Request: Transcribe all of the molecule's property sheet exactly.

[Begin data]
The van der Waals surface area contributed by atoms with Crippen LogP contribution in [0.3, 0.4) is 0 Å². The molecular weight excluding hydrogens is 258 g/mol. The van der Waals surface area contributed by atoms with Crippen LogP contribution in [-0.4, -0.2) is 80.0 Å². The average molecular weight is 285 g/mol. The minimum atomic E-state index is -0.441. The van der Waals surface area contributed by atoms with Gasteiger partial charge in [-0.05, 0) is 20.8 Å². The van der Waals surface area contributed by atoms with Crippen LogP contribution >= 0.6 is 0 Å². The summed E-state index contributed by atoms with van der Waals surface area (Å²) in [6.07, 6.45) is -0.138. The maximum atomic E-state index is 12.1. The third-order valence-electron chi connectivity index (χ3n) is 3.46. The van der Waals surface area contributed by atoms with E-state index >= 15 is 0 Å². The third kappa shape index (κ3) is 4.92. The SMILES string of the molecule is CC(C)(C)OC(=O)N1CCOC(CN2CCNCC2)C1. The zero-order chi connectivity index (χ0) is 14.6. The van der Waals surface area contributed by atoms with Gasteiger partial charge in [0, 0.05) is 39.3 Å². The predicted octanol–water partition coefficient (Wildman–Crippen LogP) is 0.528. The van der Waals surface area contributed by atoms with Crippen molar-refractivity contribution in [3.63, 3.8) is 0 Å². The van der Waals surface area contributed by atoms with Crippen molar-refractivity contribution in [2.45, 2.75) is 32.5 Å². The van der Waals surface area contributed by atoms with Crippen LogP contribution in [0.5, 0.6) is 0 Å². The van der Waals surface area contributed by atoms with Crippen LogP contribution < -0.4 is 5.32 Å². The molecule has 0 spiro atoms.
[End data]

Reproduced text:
The van der Waals surface area contributed by atoms with Crippen LogP contribution in [0.3, 0.4) is 0 Å². The molecular weight excluding hydrogens is 258 g/mol. The van der Waals surface area contributed by atoms with Crippen LogP contribution in [-0.4, -0.2) is 80.0 Å². The average molecular weight is 285 g/mol. The minimum atomic E-state index is -0.441. The van der Waals surface area contributed by atoms with Gasteiger partial charge in [-0.05, 0) is 20.8 Å². The van der Waals surface area contributed by atoms with Crippen LogP contribution >= 0.6 is 0 Å². The summed E-state index contributed by atoms with van der Waals surface area (Å²) in [6.07, 6.45) is -0.138. The maximum atomic E-state index is 12.1. The third-order valence-electron chi connectivity index (χ3n) is 3.46. The van der Waals surface area contributed by atoms with E-state index >= 15 is 0 Å². The third kappa shape index (κ3) is 4.92. The SMILES string of the molecule is CC(C)(C)OC(=O)N1CCOC(CN2CCNCC2)C1. The zero-order chi connectivity index (χ0) is 14.6. The van der Waals surface area contributed by atoms with Gasteiger partial charge in [0, 0.05) is 39.3 Å². The predicted octanol–water partition coefficient (Wildman–Crippen LogP) is 0.528. The van der Waals surface area contributed by atoms with Crippen molar-refractivity contribution in [3.63, 3.8) is 0 Å². The van der Waals surface area contributed by atoms with Crippen molar-refractivity contribution in [2.45, 2.75) is 32.5 Å². The van der Waals surface area contributed by atoms with Crippen LogP contribution in [0.5, 0.6) is 0 Å². The van der Waals surface area contributed by atoms with Crippen LogP contribution < -0.4 is 5.32 Å². The molecule has 0 spiro atoms.